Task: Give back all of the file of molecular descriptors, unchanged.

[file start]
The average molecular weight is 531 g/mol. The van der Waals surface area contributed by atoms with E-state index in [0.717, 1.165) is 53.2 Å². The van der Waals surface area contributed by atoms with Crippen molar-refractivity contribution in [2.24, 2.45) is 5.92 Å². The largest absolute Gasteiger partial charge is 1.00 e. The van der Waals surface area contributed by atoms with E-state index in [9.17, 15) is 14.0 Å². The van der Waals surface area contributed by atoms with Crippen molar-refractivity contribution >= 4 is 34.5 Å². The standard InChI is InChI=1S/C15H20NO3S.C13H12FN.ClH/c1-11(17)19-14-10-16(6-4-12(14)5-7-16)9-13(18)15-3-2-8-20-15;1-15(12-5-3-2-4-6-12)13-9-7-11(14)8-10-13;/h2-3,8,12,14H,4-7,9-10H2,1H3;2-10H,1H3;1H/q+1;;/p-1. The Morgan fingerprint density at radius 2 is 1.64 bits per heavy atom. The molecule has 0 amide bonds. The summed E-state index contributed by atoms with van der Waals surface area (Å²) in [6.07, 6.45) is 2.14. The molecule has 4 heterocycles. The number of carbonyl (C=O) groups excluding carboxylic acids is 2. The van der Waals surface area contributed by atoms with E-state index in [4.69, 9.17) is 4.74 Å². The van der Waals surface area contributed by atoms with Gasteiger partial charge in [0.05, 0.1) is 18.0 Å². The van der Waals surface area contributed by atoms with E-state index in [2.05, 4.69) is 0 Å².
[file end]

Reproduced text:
The average molecular weight is 531 g/mol. The van der Waals surface area contributed by atoms with E-state index in [0.717, 1.165) is 53.2 Å². The van der Waals surface area contributed by atoms with Crippen molar-refractivity contribution in [2.24, 2.45) is 5.92 Å². The largest absolute Gasteiger partial charge is 1.00 e. The van der Waals surface area contributed by atoms with E-state index in [9.17, 15) is 14.0 Å². The van der Waals surface area contributed by atoms with Crippen molar-refractivity contribution >= 4 is 34.5 Å². The standard InChI is InChI=1S/C15H20NO3S.C13H12FN.ClH/c1-11(17)19-14-10-16(6-4-12(14)5-7-16)9-13(18)15-3-2-8-20-15;1-15(12-5-3-2-4-6-12)13-9-7-11(14)8-10-13;/h2-3,8,12,14H,4-7,9-10H2,1H3;2-10H,1H3;1H/q+1;;/p-1. The Morgan fingerprint density at radius 2 is 1.64 bits per heavy atom. The molecule has 0 amide bonds. The summed E-state index contributed by atoms with van der Waals surface area (Å²) in [6.07, 6.45) is 2.14. The molecule has 4 heterocycles. The number of carbonyl (C=O) groups excluding carboxylic acids is 2. The van der Waals surface area contributed by atoms with E-state index in [4.69, 9.17) is 4.74 Å². The van der Waals surface area contributed by atoms with Gasteiger partial charge in [0.05, 0.1) is 18.0 Å². The van der Waals surface area contributed by atoms with E-state index in [2.05, 4.69) is 0 Å².